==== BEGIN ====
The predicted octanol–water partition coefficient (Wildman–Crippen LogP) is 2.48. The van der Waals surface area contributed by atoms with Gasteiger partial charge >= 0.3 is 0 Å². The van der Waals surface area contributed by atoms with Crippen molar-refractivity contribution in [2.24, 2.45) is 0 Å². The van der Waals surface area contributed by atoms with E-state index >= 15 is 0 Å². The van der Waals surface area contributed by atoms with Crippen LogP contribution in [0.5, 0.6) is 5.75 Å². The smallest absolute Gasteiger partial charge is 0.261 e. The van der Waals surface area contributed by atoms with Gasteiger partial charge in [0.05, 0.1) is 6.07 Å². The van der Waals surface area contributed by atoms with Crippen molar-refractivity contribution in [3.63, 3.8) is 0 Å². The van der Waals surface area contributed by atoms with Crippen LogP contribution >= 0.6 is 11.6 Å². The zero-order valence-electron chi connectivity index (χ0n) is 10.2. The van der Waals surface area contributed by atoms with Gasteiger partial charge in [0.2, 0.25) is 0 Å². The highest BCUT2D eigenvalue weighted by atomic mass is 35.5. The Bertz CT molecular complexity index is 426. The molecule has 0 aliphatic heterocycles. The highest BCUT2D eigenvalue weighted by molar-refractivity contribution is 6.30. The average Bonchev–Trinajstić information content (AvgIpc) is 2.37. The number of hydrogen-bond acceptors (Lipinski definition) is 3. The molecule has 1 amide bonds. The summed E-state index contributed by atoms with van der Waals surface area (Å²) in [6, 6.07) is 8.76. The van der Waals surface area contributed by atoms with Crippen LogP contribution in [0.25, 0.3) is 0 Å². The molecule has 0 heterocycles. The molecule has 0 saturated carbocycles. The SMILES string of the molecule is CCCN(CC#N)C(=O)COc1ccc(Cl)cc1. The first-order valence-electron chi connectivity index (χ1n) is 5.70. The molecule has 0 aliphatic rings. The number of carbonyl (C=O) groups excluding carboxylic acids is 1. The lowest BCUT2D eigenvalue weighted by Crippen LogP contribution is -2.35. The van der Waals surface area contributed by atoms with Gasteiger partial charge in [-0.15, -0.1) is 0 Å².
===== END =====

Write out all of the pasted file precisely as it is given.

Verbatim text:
The predicted octanol–water partition coefficient (Wildman–Crippen LogP) is 2.48. The van der Waals surface area contributed by atoms with Gasteiger partial charge >= 0.3 is 0 Å². The van der Waals surface area contributed by atoms with Crippen molar-refractivity contribution in [2.24, 2.45) is 0 Å². The van der Waals surface area contributed by atoms with E-state index >= 15 is 0 Å². The van der Waals surface area contributed by atoms with Crippen LogP contribution in [0.5, 0.6) is 5.75 Å². The smallest absolute Gasteiger partial charge is 0.261 e. The van der Waals surface area contributed by atoms with Gasteiger partial charge in [0.05, 0.1) is 6.07 Å². The van der Waals surface area contributed by atoms with Crippen molar-refractivity contribution in [3.63, 3.8) is 0 Å². The van der Waals surface area contributed by atoms with Crippen LogP contribution >= 0.6 is 11.6 Å². The zero-order valence-electron chi connectivity index (χ0n) is 10.2. The van der Waals surface area contributed by atoms with Gasteiger partial charge in [0.2, 0.25) is 0 Å². The highest BCUT2D eigenvalue weighted by atomic mass is 35.5. The Bertz CT molecular complexity index is 426. The molecule has 0 aliphatic heterocycles. The highest BCUT2D eigenvalue weighted by molar-refractivity contribution is 6.30. The average Bonchev–Trinajstić information content (AvgIpc) is 2.37. The number of hydrogen-bond acceptors (Lipinski definition) is 3. The molecule has 1 amide bonds. The summed E-state index contributed by atoms with van der Waals surface area (Å²) in [6, 6.07) is 8.76. The van der Waals surface area contributed by atoms with Crippen LogP contribution in [0.25, 0.3) is 0 Å². The molecule has 0 heterocycles. The molecule has 0 saturated carbocycles. The SMILES string of the molecule is CCCN(CC#N)C(=O)COc1ccc(Cl)cc1. The first-order valence-electron chi connectivity index (χ1n) is 5.70. The molecule has 0 aliphatic rings. The number of carbonyl (C=O) groups excluding carboxylic acids is 1. The lowest BCUT2D eigenvalue weighted by Crippen LogP contribution is -2.35. The van der Waals surface area contributed by atoms with Gasteiger partial charge in [-0.15, -0.1) is 0 Å².